As infection prevention and healthcare epidemiology continue to undergo a dramatic transformation in duties and responsibilities, resources and program support are lagging in many hospitals even as a Zika virus outbreak follows closely on the heels of Ebola.
“At present, many healthcare institutions are under-resourced, with insufficient reimbursement for hospital epidemiology (HE) services and too few IPs,” the authors of recently published study1 reported. “Yet there is ample evidence that a comprehensive IPC/HE program can reduce healthcare-associated infections (HAIs), minimize the spread of MDROs, and address emerging infections and pathogens, ultimately keeping patients safer.”
The white paper by the Society for Healthcare Epidemiology of America (SHEA) also includes input from the Association for Professionals in Infection Control and Epidemiology (APIC). In a related development, as public health officials called the field to action again on another daunting issue — staving off a post-antibiotic era — APIC said more must be done, but resources are a continuing problem.
“APIC believes that the U.S. must do more to protect the 2 million Americans who develop infections from antibiotic-resistant bacteria each year and the 23,000 who will die as a result,” the association said in a statement. “With the ongoing threat of emerging infectious diseases and antibiotic-resistant organisms, APIC remains concerned that many facilities are lagging behind in providing adequate support to protect patients and healthcare workers. Unfortunately, many healthcare facilities do not have enough staff dedicated to infection prevention and control. A recent APIC survey found that one in two hospitals had only one or less than one full-time equivalent infection preventionist on staff.”
IPs should clearly review their departments accomplishments and future challenges before approaching the C-suite with a request for more resources, says Sue Dolan, RN, MS, CIC, hospital epidemiologist at Children’s Hospital (Aurora) Colorado and 2016 APIC president.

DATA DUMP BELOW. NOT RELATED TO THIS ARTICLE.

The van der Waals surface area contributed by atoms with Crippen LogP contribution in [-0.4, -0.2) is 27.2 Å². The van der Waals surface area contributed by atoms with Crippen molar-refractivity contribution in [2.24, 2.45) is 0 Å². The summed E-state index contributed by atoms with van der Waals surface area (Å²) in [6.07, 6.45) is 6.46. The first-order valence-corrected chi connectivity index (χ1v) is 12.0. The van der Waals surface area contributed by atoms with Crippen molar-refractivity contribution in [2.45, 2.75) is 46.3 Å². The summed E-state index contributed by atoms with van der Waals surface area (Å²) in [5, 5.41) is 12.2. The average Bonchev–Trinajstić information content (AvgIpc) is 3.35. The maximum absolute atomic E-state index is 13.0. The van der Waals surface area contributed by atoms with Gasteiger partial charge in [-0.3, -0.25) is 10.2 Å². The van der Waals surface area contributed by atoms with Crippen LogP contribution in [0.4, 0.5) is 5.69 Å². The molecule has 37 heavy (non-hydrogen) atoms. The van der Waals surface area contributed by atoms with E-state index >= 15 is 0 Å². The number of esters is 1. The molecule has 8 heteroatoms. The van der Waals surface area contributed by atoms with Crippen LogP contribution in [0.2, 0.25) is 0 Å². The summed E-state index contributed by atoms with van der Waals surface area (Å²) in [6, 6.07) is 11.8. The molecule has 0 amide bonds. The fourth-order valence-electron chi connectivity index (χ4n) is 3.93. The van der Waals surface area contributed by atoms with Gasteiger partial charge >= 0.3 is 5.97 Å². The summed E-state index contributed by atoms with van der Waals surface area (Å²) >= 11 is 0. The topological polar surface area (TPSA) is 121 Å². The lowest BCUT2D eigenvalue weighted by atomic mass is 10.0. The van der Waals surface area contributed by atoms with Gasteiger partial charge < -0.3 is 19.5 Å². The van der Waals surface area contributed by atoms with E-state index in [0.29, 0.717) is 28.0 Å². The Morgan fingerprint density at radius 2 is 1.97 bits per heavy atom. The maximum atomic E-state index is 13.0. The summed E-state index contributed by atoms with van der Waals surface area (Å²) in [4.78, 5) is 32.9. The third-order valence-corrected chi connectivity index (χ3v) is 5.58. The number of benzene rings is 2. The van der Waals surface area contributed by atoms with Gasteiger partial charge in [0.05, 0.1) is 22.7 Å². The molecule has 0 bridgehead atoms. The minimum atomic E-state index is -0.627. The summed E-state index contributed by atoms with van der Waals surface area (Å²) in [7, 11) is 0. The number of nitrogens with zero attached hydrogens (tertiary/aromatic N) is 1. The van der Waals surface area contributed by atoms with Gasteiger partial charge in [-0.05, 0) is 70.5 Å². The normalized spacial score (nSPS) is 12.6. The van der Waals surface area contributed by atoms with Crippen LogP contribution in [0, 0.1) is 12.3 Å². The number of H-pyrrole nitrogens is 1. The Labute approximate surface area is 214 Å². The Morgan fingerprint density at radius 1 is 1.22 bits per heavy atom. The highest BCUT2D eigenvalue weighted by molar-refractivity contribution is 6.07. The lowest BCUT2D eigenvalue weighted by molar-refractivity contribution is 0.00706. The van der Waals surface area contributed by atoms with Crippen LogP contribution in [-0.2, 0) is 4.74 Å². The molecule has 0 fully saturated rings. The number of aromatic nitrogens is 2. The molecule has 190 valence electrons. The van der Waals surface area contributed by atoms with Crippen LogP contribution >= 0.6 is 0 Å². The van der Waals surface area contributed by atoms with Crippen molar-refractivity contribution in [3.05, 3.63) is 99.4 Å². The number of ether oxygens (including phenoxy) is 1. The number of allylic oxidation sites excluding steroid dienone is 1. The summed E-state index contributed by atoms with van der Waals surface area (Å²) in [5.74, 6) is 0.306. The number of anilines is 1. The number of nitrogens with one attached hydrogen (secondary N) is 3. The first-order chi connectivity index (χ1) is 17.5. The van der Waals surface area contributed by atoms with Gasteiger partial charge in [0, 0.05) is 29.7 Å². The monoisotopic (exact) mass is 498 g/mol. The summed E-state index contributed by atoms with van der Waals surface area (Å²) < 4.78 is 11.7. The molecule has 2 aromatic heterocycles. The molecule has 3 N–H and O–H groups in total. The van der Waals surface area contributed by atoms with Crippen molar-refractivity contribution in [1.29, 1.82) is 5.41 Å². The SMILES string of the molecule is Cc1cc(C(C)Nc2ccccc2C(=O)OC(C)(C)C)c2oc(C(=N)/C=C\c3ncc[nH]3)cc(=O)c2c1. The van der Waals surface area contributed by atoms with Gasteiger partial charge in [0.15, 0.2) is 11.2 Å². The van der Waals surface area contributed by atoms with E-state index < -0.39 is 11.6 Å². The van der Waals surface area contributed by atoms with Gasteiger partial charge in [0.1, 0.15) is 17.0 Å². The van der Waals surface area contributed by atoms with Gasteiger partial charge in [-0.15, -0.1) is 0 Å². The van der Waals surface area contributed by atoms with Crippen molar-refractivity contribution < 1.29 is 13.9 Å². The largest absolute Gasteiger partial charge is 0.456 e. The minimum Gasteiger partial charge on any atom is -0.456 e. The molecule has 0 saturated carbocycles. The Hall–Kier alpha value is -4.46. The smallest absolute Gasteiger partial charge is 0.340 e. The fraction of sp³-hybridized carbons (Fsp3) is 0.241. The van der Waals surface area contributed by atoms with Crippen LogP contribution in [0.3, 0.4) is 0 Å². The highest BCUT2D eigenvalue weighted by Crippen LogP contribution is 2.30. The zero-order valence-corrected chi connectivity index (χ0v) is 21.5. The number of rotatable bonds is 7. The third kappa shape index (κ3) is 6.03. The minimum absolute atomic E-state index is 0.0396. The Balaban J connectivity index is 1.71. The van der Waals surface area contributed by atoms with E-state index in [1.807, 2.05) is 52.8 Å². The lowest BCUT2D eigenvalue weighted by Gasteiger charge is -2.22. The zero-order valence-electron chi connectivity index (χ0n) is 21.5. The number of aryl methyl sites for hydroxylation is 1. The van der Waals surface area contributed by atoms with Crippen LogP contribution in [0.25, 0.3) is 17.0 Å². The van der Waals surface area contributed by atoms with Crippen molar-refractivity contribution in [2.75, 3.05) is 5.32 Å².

“The IP clearly needs to identify where the program is and where the program needs to go,” she told Hospital Infection Control & Prevention. “They need to share that information to help leadership understand what resources are needed to get there. It’s not just walking in, saying, ‘I need another IP. I need an epidemiologist.’ It’s, ‘Here’s where we are, here’s where we need to go, and here’s the resources that we need to get there.’ We worked together with SHEA to develop a program [description in the article] so the infection preventionist and the epidemiologist can have this conversation with senior leadership in their organization.”
As described in the paper, the scope of a healthcare institution’s infection prevention and control/healthcare epidemiology program should be driven by the size and complexity of the patient population served, that population’s risk for HAIs, and local, state, and national regulatory and accreditation requirements. Essential activities of all IPC/HE programs include but are not limited to the following:
- performance improvement to reduce HAIs,
- acute event response, including outbreak investigation,
- education and training of both healthcare personnel and patients, and
- reporting of HAIs to the CDC National Healthcare Safety Network as well as entities required by law.
The program may be involved in a number of other activities depending on the needs of the organization, the annual risk assessment, and resources available. The effective program must be multidisciplinary and include experts in both healthcare epidemiology and infection prevention. Expertise is defined by sets of core competencies established by SHEA and APIC. Program personnel must have authority delegated from institutional leadership to perform essential activities and implement changes to reduce HAIs. The number of personnel is not determined solely by the number of patients served by a given facility, but rather by the scope and complexity of program activities.